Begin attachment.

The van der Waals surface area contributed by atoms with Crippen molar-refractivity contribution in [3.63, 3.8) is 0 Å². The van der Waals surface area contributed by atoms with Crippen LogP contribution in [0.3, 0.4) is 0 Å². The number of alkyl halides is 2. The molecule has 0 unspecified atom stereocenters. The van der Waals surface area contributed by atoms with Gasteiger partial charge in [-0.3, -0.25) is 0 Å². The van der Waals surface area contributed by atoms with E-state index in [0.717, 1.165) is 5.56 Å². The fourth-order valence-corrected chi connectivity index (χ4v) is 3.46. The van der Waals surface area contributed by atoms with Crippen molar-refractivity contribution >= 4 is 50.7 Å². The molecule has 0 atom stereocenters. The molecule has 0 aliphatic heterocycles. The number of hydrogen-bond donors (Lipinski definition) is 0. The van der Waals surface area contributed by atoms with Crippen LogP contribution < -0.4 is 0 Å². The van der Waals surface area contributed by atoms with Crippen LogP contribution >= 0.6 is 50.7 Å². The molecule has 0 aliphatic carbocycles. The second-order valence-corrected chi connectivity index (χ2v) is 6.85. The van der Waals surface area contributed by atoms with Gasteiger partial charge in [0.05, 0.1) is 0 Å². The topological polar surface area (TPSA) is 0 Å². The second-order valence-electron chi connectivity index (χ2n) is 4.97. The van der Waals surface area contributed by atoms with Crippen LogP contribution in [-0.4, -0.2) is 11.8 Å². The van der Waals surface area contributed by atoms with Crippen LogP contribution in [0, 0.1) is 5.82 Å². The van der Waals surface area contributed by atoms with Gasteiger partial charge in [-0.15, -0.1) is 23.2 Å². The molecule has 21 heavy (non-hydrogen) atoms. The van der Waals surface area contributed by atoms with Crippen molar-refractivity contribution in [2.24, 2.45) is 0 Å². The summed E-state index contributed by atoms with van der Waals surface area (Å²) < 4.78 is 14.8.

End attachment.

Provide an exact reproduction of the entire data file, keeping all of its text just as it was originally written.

The van der Waals surface area contributed by atoms with Crippen molar-refractivity contribution in [3.63, 3.8) is 0 Å². The van der Waals surface area contributed by atoms with Crippen LogP contribution in [0.3, 0.4) is 0 Å². The number of alkyl halides is 2. The molecule has 0 unspecified atom stereocenters. The van der Waals surface area contributed by atoms with Gasteiger partial charge in [-0.3, -0.25) is 0 Å². The van der Waals surface area contributed by atoms with E-state index in [0.717, 1.165) is 5.56 Å². The fourth-order valence-corrected chi connectivity index (χ4v) is 3.46. The van der Waals surface area contributed by atoms with Crippen molar-refractivity contribution >= 4 is 50.7 Å². The molecule has 0 atom stereocenters. The molecule has 0 aliphatic heterocycles. The number of hydrogen-bond donors (Lipinski definition) is 0. The van der Waals surface area contributed by atoms with Crippen LogP contribution < -0.4 is 0 Å². The van der Waals surface area contributed by atoms with Crippen LogP contribution >= 0.6 is 50.7 Å². The molecule has 0 aliphatic carbocycles. The second-order valence-corrected chi connectivity index (χ2v) is 6.85. The van der Waals surface area contributed by atoms with Gasteiger partial charge in [0.05, 0.1) is 0 Å². The topological polar surface area (TPSA) is 0 Å². The second-order valence-electron chi connectivity index (χ2n) is 4.97. The van der Waals surface area contributed by atoms with Crippen LogP contribution in [-0.4, -0.2) is 11.8 Å². The van der Waals surface area contributed by atoms with Crippen LogP contribution in [0, 0.1) is 5.82 Å². The van der Waals surface area contributed by atoms with Gasteiger partial charge in [-0.15, -0.1) is 23.2 Å². The molecule has 21 heavy (non-hydrogen) atoms. The van der Waals surface area contributed by atoms with Crippen molar-refractivity contribution in [2.24, 2.45) is 0 Å². The summed E-state index contributed by atoms with van der Waals surface area (Å²) < 4.78 is 14.8.